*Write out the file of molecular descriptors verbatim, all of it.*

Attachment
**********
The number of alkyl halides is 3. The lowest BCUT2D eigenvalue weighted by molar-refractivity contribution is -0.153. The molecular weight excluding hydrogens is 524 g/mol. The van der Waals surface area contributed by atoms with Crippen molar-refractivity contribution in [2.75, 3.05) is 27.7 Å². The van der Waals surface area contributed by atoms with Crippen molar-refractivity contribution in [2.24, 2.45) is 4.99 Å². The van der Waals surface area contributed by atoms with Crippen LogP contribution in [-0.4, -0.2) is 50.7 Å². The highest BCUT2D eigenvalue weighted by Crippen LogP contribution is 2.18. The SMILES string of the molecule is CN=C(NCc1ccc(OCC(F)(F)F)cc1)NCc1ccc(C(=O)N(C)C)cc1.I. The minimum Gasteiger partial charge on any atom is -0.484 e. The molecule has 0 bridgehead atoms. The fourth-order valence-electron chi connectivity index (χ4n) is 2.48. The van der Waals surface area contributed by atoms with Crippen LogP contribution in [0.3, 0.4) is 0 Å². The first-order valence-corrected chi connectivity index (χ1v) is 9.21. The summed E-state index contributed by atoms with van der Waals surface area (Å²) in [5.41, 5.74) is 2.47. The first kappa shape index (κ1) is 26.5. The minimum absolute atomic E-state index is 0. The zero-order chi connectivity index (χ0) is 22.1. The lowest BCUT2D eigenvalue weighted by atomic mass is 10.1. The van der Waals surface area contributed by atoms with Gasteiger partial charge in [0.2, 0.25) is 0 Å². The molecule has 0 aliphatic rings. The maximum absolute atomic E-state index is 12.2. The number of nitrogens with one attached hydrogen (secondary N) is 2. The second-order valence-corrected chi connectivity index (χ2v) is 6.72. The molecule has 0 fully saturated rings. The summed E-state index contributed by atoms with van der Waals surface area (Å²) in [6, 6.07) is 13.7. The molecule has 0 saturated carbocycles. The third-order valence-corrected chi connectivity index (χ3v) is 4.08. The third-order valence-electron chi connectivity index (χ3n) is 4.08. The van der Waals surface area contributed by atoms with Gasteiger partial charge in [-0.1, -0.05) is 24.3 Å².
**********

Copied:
The number of alkyl halides is 3. The lowest BCUT2D eigenvalue weighted by molar-refractivity contribution is -0.153. The molecular weight excluding hydrogens is 524 g/mol. The van der Waals surface area contributed by atoms with Crippen molar-refractivity contribution in [2.75, 3.05) is 27.7 Å². The van der Waals surface area contributed by atoms with Crippen molar-refractivity contribution in [2.24, 2.45) is 4.99 Å². The van der Waals surface area contributed by atoms with Crippen LogP contribution in [-0.4, -0.2) is 50.7 Å². The highest BCUT2D eigenvalue weighted by Crippen LogP contribution is 2.18. The SMILES string of the molecule is CN=C(NCc1ccc(OCC(F)(F)F)cc1)NCc1ccc(C(=O)N(C)C)cc1.I. The minimum Gasteiger partial charge on any atom is -0.484 e. The molecule has 0 bridgehead atoms. The fourth-order valence-electron chi connectivity index (χ4n) is 2.48. The van der Waals surface area contributed by atoms with Crippen LogP contribution in [0.3, 0.4) is 0 Å². The first-order valence-corrected chi connectivity index (χ1v) is 9.21. The summed E-state index contributed by atoms with van der Waals surface area (Å²) in [5.41, 5.74) is 2.47. The first kappa shape index (κ1) is 26.5. The minimum absolute atomic E-state index is 0. The zero-order chi connectivity index (χ0) is 22.1. The lowest BCUT2D eigenvalue weighted by atomic mass is 10.1. The van der Waals surface area contributed by atoms with Gasteiger partial charge in [0.2, 0.25) is 0 Å². The molecule has 0 aliphatic rings. The maximum absolute atomic E-state index is 12.2. The number of nitrogens with one attached hydrogen (secondary N) is 2. The second-order valence-corrected chi connectivity index (χ2v) is 6.72. The molecule has 0 fully saturated rings. The summed E-state index contributed by atoms with van der Waals surface area (Å²) in [6, 6.07) is 13.7. The molecule has 0 saturated carbocycles. The third-order valence-corrected chi connectivity index (χ3v) is 4.08. The third-order valence-electron chi connectivity index (χ3n) is 4.08. The van der Waals surface area contributed by atoms with Gasteiger partial charge in [-0.1, -0.05) is 24.3 Å².